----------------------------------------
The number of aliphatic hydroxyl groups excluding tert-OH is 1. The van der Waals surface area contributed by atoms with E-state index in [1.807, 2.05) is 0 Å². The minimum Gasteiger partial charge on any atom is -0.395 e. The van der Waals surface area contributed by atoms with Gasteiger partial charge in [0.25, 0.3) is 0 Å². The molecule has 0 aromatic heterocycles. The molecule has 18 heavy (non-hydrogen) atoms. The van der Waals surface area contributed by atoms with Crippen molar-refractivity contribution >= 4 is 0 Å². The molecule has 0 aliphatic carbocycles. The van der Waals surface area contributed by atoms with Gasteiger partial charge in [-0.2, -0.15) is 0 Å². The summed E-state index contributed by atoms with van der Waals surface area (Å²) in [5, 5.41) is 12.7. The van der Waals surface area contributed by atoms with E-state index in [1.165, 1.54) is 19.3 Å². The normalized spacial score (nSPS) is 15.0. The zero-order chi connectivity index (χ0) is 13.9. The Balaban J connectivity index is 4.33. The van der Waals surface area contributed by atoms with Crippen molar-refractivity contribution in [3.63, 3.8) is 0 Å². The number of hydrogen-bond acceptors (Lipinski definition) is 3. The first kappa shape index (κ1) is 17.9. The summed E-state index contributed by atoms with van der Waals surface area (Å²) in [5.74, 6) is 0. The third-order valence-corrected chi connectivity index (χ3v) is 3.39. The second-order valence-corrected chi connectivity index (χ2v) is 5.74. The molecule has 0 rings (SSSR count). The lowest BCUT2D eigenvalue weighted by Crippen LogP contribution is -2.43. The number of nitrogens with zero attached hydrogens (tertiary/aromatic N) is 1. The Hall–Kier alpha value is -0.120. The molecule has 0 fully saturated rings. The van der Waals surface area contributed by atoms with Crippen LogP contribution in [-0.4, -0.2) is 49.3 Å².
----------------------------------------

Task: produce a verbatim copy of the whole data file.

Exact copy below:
The number of aliphatic hydroxyl groups excluding tert-OH is 1. The van der Waals surface area contributed by atoms with E-state index in [1.807, 2.05) is 0 Å². The minimum Gasteiger partial charge on any atom is -0.395 e. The van der Waals surface area contributed by atoms with Gasteiger partial charge in [0.25, 0.3) is 0 Å². The molecule has 0 aromatic heterocycles. The molecule has 18 heavy (non-hydrogen) atoms. The van der Waals surface area contributed by atoms with Crippen molar-refractivity contribution >= 4 is 0 Å². The molecule has 0 aliphatic carbocycles. The van der Waals surface area contributed by atoms with Gasteiger partial charge in [-0.2, -0.15) is 0 Å². The summed E-state index contributed by atoms with van der Waals surface area (Å²) in [5, 5.41) is 12.7. The van der Waals surface area contributed by atoms with E-state index in [1.165, 1.54) is 19.3 Å². The normalized spacial score (nSPS) is 15.0. The zero-order chi connectivity index (χ0) is 13.9. The Balaban J connectivity index is 4.33. The van der Waals surface area contributed by atoms with Crippen molar-refractivity contribution in [3.63, 3.8) is 0 Å². The number of hydrogen-bond acceptors (Lipinski definition) is 3. The first kappa shape index (κ1) is 17.9. The summed E-state index contributed by atoms with van der Waals surface area (Å²) in [5.74, 6) is 0. The third-order valence-corrected chi connectivity index (χ3v) is 3.39. The second-order valence-corrected chi connectivity index (χ2v) is 5.74. The molecule has 0 rings (SSSR count). The lowest BCUT2D eigenvalue weighted by Crippen LogP contribution is -2.43. The number of nitrogens with zero attached hydrogens (tertiary/aromatic N) is 1. The Hall–Kier alpha value is -0.120. The molecule has 0 fully saturated rings. The van der Waals surface area contributed by atoms with Crippen LogP contribution in [-0.4, -0.2) is 49.3 Å².